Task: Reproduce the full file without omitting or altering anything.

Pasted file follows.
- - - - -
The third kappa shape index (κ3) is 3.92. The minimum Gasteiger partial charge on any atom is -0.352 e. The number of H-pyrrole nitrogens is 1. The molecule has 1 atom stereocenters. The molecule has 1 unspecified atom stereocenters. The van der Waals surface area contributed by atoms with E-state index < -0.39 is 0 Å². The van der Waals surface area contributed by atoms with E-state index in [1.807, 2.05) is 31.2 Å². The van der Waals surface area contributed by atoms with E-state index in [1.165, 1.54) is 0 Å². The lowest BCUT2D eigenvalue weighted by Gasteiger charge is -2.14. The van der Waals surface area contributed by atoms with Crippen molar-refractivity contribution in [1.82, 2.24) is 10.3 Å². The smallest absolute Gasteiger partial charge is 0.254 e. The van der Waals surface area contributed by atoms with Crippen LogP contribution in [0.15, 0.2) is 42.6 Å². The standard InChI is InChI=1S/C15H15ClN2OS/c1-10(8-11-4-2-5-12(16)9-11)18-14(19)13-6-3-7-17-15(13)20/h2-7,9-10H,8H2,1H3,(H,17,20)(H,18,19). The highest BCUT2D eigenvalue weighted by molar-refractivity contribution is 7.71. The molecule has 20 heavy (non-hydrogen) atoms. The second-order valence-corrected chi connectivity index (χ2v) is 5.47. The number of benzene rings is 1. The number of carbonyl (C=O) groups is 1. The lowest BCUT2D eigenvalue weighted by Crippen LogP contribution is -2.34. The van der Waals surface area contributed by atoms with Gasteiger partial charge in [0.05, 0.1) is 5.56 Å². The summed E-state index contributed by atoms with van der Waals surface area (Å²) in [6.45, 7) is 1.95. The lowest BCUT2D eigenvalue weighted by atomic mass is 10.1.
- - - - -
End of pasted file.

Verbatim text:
The third kappa shape index (κ3) is 3.92. The minimum Gasteiger partial charge on any atom is -0.352 e. The number of H-pyrrole nitrogens is 1. The molecule has 1 atom stereocenters. The molecule has 1 unspecified atom stereocenters. The van der Waals surface area contributed by atoms with E-state index < -0.39 is 0 Å². The van der Waals surface area contributed by atoms with E-state index in [1.807, 2.05) is 31.2 Å². The van der Waals surface area contributed by atoms with E-state index in [1.165, 1.54) is 0 Å². The lowest BCUT2D eigenvalue weighted by Gasteiger charge is -2.14. The van der Waals surface area contributed by atoms with Crippen molar-refractivity contribution in [1.82, 2.24) is 10.3 Å². The smallest absolute Gasteiger partial charge is 0.254 e. The van der Waals surface area contributed by atoms with Crippen LogP contribution in [0.15, 0.2) is 42.6 Å². The standard InChI is InChI=1S/C15H15ClN2OS/c1-10(8-11-4-2-5-12(16)9-11)18-14(19)13-6-3-7-17-15(13)20/h2-7,9-10H,8H2,1H3,(H,17,20)(H,18,19). The highest BCUT2D eigenvalue weighted by molar-refractivity contribution is 7.71. The molecule has 20 heavy (non-hydrogen) atoms. The second-order valence-corrected chi connectivity index (χ2v) is 5.47. The number of benzene rings is 1. The number of carbonyl (C=O) groups is 1. The lowest BCUT2D eigenvalue weighted by Crippen LogP contribution is -2.34. The van der Waals surface area contributed by atoms with Gasteiger partial charge in [0.05, 0.1) is 5.56 Å². The summed E-state index contributed by atoms with van der Waals surface area (Å²) in [6.45, 7) is 1.95. The lowest BCUT2D eigenvalue weighted by atomic mass is 10.1.